Kendrick Lamar is one of music’s finest storytellers. Throughout his oft-celebrated discography, he has written extensively about the perilous climate he grew up in and the characters who filled his neighborhood with vivid detail and necessary nuance. Compton is now understood as a city beset by decades-long disenfranchisement and gang culture attempting to fill structural voids. Still, when Lamar’s parents moved the family to the West Coast, they hoped it would be a haven for them and their son to start anew.
Lamar discovered artistic outlets that many of his peers did not, but even the good kid in a mad city could fall victim to the dangerous atmosphere of his environment.
Kendrick Lamar’s parents tried to protect him from the gang lifestyle
Kenny Duckworth and Paula Oliver, Kendrick Lamar’s parents, left Chicago for California in 1984. Duckworth was allegedly involved with the South Side gang the Gangster Disciples, and the couple left town to get a fresh start where Duckworth didn’t have any street ties. They initially planned to move to San Bernardino, but they had family in Compton willing to help while they tried to find their footing. Unfortunately, the city was transforming into the same sort of place they wanted to avoid, Biography reports.
According to Grunge, white anger at the idea of interracial neighborhoods and the local authorities’ systemic abuse of power made South Central an increasingly harsh place for people of color to live. Gangs formed to protect local communities, but younger members turned to crime to make a living as living conditions worsened. The Crips were founded first, and the Bloods formed in response to the murder of Robert Ballou Jr., a teen whom Crips members killed for his leather jacket, starting a turf war that continues to this day.
Lamar was born into poverty in 1987, living off welfare and food stamps throughout his childhood. He was more of an observer than an active gang member in his youth. However, much of his early music reveals he willingly participated in these activities at times, either because his family could use the money or because of “The Art of Peer Pressure.”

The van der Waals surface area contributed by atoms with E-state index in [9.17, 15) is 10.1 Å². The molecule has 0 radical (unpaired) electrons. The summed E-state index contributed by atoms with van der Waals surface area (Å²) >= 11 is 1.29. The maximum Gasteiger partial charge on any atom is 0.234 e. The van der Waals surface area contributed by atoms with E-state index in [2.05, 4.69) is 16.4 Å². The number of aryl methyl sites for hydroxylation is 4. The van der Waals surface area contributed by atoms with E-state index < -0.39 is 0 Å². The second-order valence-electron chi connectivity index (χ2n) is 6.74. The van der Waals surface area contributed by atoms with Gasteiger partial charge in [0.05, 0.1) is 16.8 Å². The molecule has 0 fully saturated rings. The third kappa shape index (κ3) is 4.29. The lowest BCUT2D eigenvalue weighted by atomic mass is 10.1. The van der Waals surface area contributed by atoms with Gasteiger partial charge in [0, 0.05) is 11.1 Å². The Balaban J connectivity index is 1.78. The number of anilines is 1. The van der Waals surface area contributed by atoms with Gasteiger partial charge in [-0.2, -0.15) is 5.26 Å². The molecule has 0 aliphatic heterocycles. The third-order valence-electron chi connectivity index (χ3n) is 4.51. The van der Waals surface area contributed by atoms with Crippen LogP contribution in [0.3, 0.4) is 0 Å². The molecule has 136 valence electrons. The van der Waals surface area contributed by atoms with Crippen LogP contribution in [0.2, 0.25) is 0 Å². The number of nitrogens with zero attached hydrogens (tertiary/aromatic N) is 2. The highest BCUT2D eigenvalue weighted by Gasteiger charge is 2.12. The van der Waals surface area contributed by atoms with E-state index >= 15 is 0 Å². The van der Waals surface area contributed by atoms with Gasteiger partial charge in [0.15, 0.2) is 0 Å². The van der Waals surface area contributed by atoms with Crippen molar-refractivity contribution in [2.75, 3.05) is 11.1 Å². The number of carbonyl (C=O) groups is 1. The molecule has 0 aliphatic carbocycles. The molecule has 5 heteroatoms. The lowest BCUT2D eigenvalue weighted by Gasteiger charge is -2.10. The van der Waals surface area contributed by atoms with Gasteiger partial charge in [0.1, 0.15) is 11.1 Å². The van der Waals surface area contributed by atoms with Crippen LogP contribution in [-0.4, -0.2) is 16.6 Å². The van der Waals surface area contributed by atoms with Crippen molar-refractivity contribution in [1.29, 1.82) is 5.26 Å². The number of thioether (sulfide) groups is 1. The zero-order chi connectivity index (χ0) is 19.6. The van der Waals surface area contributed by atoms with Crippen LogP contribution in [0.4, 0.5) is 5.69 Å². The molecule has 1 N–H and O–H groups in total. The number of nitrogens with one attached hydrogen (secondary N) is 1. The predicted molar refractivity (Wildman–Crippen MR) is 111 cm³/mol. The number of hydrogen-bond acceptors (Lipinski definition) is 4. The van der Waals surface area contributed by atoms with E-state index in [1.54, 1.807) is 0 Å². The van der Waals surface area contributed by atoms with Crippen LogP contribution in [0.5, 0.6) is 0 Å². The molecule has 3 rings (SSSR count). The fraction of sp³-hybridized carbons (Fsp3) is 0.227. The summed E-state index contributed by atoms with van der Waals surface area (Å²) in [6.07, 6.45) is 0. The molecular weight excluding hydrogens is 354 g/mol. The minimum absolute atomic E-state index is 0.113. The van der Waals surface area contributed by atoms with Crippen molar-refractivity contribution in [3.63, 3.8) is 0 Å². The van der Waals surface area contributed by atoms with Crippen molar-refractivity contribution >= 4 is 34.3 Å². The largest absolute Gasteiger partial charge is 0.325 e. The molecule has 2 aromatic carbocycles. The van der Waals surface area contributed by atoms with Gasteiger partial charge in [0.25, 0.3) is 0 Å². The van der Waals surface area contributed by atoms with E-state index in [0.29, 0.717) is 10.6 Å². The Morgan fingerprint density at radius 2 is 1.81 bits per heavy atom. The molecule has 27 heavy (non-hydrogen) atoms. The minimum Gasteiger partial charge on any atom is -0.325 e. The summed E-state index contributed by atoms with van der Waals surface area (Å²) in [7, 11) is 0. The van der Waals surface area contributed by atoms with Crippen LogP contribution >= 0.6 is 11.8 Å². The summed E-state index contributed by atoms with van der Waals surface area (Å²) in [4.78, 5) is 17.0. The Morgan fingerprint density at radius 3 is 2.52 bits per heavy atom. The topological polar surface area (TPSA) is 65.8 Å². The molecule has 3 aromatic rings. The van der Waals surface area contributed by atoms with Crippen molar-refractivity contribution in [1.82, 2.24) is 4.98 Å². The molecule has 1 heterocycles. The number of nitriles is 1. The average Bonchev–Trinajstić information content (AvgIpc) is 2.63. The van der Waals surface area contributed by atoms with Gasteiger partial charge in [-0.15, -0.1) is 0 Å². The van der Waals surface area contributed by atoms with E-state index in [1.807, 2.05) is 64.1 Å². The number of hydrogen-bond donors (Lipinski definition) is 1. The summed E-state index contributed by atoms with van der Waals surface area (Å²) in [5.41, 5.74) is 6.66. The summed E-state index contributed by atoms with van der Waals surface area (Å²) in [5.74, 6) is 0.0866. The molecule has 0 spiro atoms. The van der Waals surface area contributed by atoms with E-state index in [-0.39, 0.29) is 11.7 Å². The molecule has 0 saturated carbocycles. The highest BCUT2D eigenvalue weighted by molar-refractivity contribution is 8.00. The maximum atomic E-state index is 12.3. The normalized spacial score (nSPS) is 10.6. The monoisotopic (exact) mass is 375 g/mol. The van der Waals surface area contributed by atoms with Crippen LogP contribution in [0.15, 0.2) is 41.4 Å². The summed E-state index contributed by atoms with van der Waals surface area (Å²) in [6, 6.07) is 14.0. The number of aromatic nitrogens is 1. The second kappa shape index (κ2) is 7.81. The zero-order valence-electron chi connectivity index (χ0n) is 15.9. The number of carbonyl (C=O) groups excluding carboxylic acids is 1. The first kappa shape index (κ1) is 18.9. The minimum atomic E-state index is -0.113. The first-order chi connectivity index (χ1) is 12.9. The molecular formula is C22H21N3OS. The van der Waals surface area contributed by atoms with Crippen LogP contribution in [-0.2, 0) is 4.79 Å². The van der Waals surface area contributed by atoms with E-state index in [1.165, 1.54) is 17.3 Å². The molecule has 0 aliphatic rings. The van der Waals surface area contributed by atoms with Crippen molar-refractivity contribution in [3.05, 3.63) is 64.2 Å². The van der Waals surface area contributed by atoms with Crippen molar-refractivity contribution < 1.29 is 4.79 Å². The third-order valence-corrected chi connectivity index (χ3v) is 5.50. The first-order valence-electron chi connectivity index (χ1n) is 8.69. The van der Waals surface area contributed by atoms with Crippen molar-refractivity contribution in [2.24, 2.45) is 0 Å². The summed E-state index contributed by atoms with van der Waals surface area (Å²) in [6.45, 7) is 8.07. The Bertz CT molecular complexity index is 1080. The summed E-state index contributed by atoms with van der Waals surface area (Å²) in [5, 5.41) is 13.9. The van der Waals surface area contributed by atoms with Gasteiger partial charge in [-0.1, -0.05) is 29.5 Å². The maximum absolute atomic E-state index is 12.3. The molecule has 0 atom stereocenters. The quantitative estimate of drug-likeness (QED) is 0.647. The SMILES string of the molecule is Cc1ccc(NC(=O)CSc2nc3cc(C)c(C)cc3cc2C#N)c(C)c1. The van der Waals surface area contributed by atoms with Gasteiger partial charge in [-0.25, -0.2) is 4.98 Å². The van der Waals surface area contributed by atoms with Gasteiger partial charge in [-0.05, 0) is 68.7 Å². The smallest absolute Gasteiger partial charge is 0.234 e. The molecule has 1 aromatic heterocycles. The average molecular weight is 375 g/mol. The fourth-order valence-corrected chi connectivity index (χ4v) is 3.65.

Kendrick Lamar’s Reebok collab attempted to unite Compton’s gangs
Lamar often uses his platform to plead for peace and camaraderie in his hometown. One way he tried to get his point across was with his special edition of Reebok’s Ventilator shoe. Released in 2015, the “Neutral” colorway is an off-white sneaker with subtle statements in the details.
The left sneaker uses blue on the tongue and inner lining, while the right shoe uses red, with the corresponding details embroidered on each heel. For anyone unfamiliar, blue is traditionally the color for the Crips, and red is associated with the Bloods. Lamar expressed a similar idea in the cover art for the single “i” from the To Pimp a Butterfly album.
Unsurprisingly, the shoes didn’t spark social change. But two gang members, who sat down to talk about the “Neutral” Ventilators in a promotional video, appreciated the attempt.
“The message behind the new Kendrick Lamar shoe is uniting red and blue, where we all can exist and respect each other and love one another,” said G Weed, a local Bloods member.
“Kendrick is just really giving us a reason and giving us an understanding of why we should have unity, or why we should really wanna do this,” concurred Jigga, a Crips member.
Rappers with gang ties have always been present, but the reaction to them is changing
Rap’s connection to gang culture has always been a complicated issue.
Legends like N.W.A., Tupac, and Ice-T had known affiliations or experiences with gangs. Modern hip-hop artists such as Lil Durk, Playboy Carti, and Vince Staples also leverage their connections in their lyrics.
The visceral nature of these stories can be fascinating to listeners and lucrative for the artists’ careers, but a legal push in recent years has tried to punish rappers for their songs’ content. Young Thug and Gunna are in jail for various charges alleging YSL Records is the public face of a street gang, with one of the pieces of alleged evidence against them being the song “Take It to Trial.”
In many observers’ minds, the use of lyrics in criminal cases is a misreading of the First Amendment that plays into negative stereotypes surrounding rap music and Black people in general. To help defend the art form and its practitioners, Jay-Z, Meek Mill, and other artists signed Senate Bill S7527, also known as “Rap Music on Trial,” to limit the use of a person’s music in a New York-based criminal trial. The state senate approved the bill, but it needs to pass the state assembly before becoming law.
RELATED: Kendrick Lamar Breaks Down Why He Stopped a Show to Call Out a Fan